I frequently recommend Roth IRAs to my clients as part of their retirement savings strategy. Because you contribute after-tax income, millennials who are still establishing their careers (and therefore are in a lower tax bracket) can lock in a lower tax rate on contributions now, and then pay no taxes when withdrawing money in retirement — even if you’re in a higher tax bracket.
You can always withdraw your contributions from a Roth IRA at any time — tax free and penalty free!
Many people don’t know this! Roth IRAs can offer you some flexibility. That means you could use a Roth IRA for college savings, buying a house, or even as a backup emergency fund.
One thing to keep in mind is that Roth IRAs have income limits. That means you may be one promotion or new job away from no longer being allowed to contribute. Getting married can change your eligibility, too, because doing so rapidly increases your household income. For 2019, the income limits are $137,000 if you’re single and $203,000 for married couples. (If your income is close to that amount, you might be able to make a partial contribution.) If you opened a Roth IRA earlier in your career when you earned less, you may not be able to add to it now.
If that happens to you, what happens to all the money in your Roth IRA? Is it still yours? Will you ever be able to contribute again in the future? Don’t worry — you have a lot of options.
The Money Your Contribute to a Roth IRA Is Yours to Keep
Whatever happens to your income or your career, your Roth IRA is your account. The money you deposited there is still your money. No matter how much you’re earning in the future, the money you already have in the account will remain invested with the goal is to grow into a nest egg for your future self.
That’s why it’s so important to start saving early in your career, when you have a few years to accumulate a nice balance in your Roth IRA before you get a few substantial raises (by the way, don’t give up raises just to remain Roth-eligible — get the income you deserve!). Until you get to that point, don’t miss a great opportunity to have access to tax-free money in the future.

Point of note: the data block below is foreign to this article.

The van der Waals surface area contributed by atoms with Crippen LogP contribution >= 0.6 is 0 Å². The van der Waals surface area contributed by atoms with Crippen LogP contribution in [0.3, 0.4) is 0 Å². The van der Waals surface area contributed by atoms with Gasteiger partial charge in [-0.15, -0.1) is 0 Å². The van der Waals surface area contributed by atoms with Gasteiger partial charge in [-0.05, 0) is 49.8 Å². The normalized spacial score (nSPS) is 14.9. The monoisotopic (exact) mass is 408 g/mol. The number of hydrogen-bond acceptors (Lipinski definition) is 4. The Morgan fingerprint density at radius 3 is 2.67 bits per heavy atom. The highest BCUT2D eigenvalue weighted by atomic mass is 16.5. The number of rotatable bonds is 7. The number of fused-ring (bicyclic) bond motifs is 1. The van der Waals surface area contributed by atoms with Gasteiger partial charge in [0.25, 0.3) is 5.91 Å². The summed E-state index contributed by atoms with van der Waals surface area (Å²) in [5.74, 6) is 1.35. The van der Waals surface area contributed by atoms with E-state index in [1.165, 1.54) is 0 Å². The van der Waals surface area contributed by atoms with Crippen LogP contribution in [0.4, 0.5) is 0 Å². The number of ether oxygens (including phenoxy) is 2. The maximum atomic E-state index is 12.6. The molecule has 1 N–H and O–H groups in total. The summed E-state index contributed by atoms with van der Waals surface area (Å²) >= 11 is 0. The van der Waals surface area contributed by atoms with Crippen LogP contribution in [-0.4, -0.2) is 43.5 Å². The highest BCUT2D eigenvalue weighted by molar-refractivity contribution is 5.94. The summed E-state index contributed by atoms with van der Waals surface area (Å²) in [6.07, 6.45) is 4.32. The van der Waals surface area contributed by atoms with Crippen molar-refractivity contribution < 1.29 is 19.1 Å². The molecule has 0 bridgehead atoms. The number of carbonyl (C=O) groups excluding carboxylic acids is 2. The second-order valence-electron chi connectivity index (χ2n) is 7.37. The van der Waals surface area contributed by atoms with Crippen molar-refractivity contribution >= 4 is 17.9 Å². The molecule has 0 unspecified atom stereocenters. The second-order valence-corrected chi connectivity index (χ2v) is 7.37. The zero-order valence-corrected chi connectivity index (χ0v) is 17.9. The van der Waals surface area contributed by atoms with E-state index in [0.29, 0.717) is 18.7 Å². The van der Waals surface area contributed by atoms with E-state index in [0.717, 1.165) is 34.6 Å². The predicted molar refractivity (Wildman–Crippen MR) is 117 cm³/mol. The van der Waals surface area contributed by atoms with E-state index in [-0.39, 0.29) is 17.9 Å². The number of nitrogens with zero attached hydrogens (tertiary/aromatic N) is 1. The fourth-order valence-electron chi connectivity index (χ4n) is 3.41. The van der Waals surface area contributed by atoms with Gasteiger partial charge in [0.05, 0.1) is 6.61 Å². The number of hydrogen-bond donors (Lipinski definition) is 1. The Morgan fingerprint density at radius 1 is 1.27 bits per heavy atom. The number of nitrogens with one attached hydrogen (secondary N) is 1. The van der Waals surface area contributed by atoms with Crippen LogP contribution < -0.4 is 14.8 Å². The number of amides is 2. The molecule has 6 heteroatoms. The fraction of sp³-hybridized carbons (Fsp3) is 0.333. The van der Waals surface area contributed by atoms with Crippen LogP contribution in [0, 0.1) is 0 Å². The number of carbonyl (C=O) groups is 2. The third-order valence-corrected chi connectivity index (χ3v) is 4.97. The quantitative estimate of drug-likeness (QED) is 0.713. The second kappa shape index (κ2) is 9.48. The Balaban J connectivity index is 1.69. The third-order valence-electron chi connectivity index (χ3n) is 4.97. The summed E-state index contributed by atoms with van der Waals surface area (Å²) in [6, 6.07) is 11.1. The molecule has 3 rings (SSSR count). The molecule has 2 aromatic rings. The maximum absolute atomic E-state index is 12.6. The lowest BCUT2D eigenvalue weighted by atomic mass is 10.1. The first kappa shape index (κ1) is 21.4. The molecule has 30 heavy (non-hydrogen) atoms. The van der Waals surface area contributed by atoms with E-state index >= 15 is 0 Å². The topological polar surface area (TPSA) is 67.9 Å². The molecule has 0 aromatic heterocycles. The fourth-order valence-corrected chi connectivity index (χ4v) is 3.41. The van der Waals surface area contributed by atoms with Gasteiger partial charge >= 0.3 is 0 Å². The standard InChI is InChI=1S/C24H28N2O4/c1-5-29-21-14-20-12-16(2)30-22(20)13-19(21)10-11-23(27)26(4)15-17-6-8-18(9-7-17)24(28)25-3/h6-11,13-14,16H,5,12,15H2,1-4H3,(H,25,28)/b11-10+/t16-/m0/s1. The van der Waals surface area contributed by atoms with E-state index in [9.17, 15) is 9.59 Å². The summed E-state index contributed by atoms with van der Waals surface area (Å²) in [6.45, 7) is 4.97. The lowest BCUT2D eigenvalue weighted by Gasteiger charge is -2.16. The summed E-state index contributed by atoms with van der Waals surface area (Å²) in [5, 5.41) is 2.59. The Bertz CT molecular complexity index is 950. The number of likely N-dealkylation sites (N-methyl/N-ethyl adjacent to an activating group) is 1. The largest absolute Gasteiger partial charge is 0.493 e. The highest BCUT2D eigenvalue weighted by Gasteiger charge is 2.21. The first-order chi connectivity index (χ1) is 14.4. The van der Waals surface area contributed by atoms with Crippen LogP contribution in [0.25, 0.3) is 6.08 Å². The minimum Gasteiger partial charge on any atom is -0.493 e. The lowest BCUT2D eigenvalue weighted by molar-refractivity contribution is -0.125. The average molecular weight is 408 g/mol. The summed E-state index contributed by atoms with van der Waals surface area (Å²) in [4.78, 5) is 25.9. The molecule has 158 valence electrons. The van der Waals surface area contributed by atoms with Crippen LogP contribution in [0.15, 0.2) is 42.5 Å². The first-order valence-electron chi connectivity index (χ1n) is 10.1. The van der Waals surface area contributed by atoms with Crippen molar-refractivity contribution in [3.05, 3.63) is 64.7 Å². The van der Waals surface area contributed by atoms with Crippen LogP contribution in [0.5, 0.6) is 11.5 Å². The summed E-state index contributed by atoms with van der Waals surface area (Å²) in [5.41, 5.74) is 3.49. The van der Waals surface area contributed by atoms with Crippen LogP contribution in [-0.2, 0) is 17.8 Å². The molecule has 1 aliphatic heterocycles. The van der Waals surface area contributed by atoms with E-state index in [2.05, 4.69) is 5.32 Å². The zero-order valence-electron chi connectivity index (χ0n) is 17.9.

Who can contribute to a Roth IRA? (New for 2019!)
Roth income limits changed between 2018 and 2019. If your household falls within a small income window, you may be able to start contributing to your Roth IRA again. You can also contribute a little more than you could in the past.
Single and head of household limits
If you earned less than $122,000 in the previous tax year, you can contribute up to $6,000 to your Roth IRA annually. (If you’re 50 or older, that jumps to $7,000.)
If you earn between $122,000 and $136,999, you can still contribute to a Roth IRA, but the amount you can contribute is reduced on a sliding scale depending on how much you make.
Once you hit $137,000, you are no longer eligible to contribute to a Roth IRA.
These limits also apply to people who are married but filing separately, provided you did not live with your spouse during the tax year in question.
Married filing jointly
If you and your spouse earn a combined income of less than $193,000 per year, you each can contribute up to $6,000 per year to your Roth IRAs. (Again, if you’re over 50, that jumps to $7,000 each.)
For couples filing jointly, the reduced contribution window is smaller: between $193,000 and $202,999. Once you reach an annual income of $203,000, you household can no longer contribute to your Roth IRAs.
Married filing separately
If you lived with your spouse during the tax year in question but still file separately, you can only contribute to a Roth IRA if you earn less than $10,000 per year, and only on a reduced contribution scale.
If I’m Close to the Income Limits, What Can I Do?
If your income fluctuates over time, you may be able to contribute some years but not others. For example, let’s say you exceeded the income limit in 2017, but dropped to part-time work in 2018 so you could go to grad school and no longer exceed the limit. That means you can contribute once again in 2018. If your income is close to the Roth IRA contribution limits, you may be able to keep contributing by making some smart money moves.
There are a few reasons financial planners often suggest paying into a 401(k) and a Roth IRA. One of those reasons is that when you contribute pre-tax income to your 401(k), you reduce your take-home income — which could take you below Roth IRA limits.
The Magical Backdoor Roth for High Income Earners
If you’re still beyond Roth IRA income limits, there’s another way to indirectly contribute to a Roth: The backdoor Roth IRA. To do this, you open a traditional IRA, fund it with $6,000, and then convert it to a Roth IRA. However, if you have other Traditional IRA money it is generally not advantageous to do this. I only recommend this for people who have the majority of their retirement assets in 401(k) plans and very little IRA assets. Make sure you have a CPA on your team who knows how to execute it properly.
Can I Still Contribute to a Roth IRA for 2018?
You can contribute to a Roth IRA for the prior year until Tax Day. That means if you still haven’t made a contribution for 2018, you have until April 15 of this year to do so.
Remember, the money in your Roth IRA will always be yours. If you contribute to your Roth for as long as you can, then when the time comes to use it, you’ll have tax-free money waiting for you.